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Rutgers Tragedy Puts Cyber Bullying Back In Spotlight

Expert: College Students Just As Susceptible As High School
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Tyler Clementi (credit: Facebook)

Tyler Clementi (credit: Facebook)

Cindy Hsu thumbnail Cindy Hsu
Cindy Hsu is an Emmy Award winning anchor and reporter who has been at...
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NEW YORK (CBS 2/ WCBS 880) — Rutgers student Tyler Clementi’s death is a wake-up call for everyone, about the tragic consequences of cyber bullying and harassment.

As CBS 2’s Cindy Hsu reports, cyber experts and doctors say college students are especially at risk.

Jeffrey Lieberman studies the brains of suicide victims at Columbia University.

“I was shocked because it’s a tragic development but it’s not a surprise. College-age youth are in an incredibly, psychologically vulnerable state,” Dr. Lieberman said.

Lieberman said the part of our brain that helps control emotions and reactions is not fully mature until our mid 20s. So at 18 years old Clementi faced all the stress of a college freshman, and the humiliation of having an intimate, personal moment transformed into something very public.

“It’s not just a group of friends or even the university student body. It’s the whole world that sees this kid outed,” Lieberman said.

LISTEN: WCBS 880’s Peter Haskell on the prevalence on cyber bullying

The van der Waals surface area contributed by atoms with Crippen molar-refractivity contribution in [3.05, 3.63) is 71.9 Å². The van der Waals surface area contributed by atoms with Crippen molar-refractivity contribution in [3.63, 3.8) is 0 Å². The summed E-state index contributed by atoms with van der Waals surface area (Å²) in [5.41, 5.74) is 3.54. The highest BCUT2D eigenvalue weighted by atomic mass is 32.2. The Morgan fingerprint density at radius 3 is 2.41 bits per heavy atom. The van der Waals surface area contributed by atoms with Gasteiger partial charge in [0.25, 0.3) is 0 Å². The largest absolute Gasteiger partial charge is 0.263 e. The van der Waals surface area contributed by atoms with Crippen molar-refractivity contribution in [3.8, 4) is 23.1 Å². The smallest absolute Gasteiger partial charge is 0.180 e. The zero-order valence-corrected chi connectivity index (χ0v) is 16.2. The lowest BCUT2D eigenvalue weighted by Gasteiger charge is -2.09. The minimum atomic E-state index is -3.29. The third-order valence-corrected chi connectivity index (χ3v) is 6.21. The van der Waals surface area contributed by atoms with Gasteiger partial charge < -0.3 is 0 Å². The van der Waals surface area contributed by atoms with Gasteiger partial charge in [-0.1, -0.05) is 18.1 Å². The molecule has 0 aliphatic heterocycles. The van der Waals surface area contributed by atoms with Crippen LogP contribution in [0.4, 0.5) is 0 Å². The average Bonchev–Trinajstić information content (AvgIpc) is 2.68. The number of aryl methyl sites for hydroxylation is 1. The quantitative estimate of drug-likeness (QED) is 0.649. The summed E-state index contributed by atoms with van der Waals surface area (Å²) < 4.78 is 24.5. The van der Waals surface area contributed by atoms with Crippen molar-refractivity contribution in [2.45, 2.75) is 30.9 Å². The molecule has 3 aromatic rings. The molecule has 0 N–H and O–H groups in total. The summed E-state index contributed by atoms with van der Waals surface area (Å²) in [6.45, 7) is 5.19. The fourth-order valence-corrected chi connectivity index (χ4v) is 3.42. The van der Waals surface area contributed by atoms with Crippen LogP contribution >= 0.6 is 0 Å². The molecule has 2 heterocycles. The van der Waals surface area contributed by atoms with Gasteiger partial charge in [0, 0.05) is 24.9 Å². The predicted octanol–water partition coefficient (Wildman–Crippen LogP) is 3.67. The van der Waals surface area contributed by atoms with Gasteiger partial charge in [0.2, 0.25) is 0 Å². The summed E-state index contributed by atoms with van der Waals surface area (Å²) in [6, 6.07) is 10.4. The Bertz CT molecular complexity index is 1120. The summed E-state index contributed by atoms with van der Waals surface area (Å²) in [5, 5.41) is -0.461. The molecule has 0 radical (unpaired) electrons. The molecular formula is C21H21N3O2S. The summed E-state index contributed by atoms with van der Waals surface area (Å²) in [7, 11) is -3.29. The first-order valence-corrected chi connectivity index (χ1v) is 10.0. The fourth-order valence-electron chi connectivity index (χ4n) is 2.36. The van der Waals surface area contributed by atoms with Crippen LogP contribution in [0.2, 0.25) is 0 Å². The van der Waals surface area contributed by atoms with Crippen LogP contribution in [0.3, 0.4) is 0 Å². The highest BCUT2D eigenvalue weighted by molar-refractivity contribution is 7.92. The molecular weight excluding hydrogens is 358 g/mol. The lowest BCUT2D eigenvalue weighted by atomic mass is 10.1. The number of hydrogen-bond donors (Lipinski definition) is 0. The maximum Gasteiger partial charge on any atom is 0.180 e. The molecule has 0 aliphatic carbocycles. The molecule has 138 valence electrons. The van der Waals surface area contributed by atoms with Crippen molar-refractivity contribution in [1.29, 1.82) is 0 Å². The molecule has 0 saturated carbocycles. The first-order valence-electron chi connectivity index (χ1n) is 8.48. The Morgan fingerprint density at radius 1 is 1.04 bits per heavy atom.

Cyber expert and attorney Parry Aftab says the students accused in the Clementi case should face jail time.

“We need to turn around and say if you violate these laws you’re going to be charged, you’re going to serve time. And everyone’s going to understand how important this is because what you did violated the law,” said Aftab, of Wiredsafety.org.

Aftab said cyber bullying is so rampant parents need to address it head-on as early as possible.

“Whether they’re in fourth grade or they are seniors in college and say things happen in life that you may think we can’t handle,” Aftab said. “Wrong, we’re your parents. We’re here for good or bad. There are things that you may think we can’t handle, we can handle it all.”

She said the other key is education, and has teams of young cyber experts called Teen Angels in middle and high schools nationwide teaching students and parents how to navigate our digital world safely.

Many of the Teen Angels are now in college and plan on starting cyber education programs in their schools across the country – in memory of Clementi.

Aftab is hoping this latest tragedy will inspire more college students to take a stand against cyber bullying. To learn more, click here.

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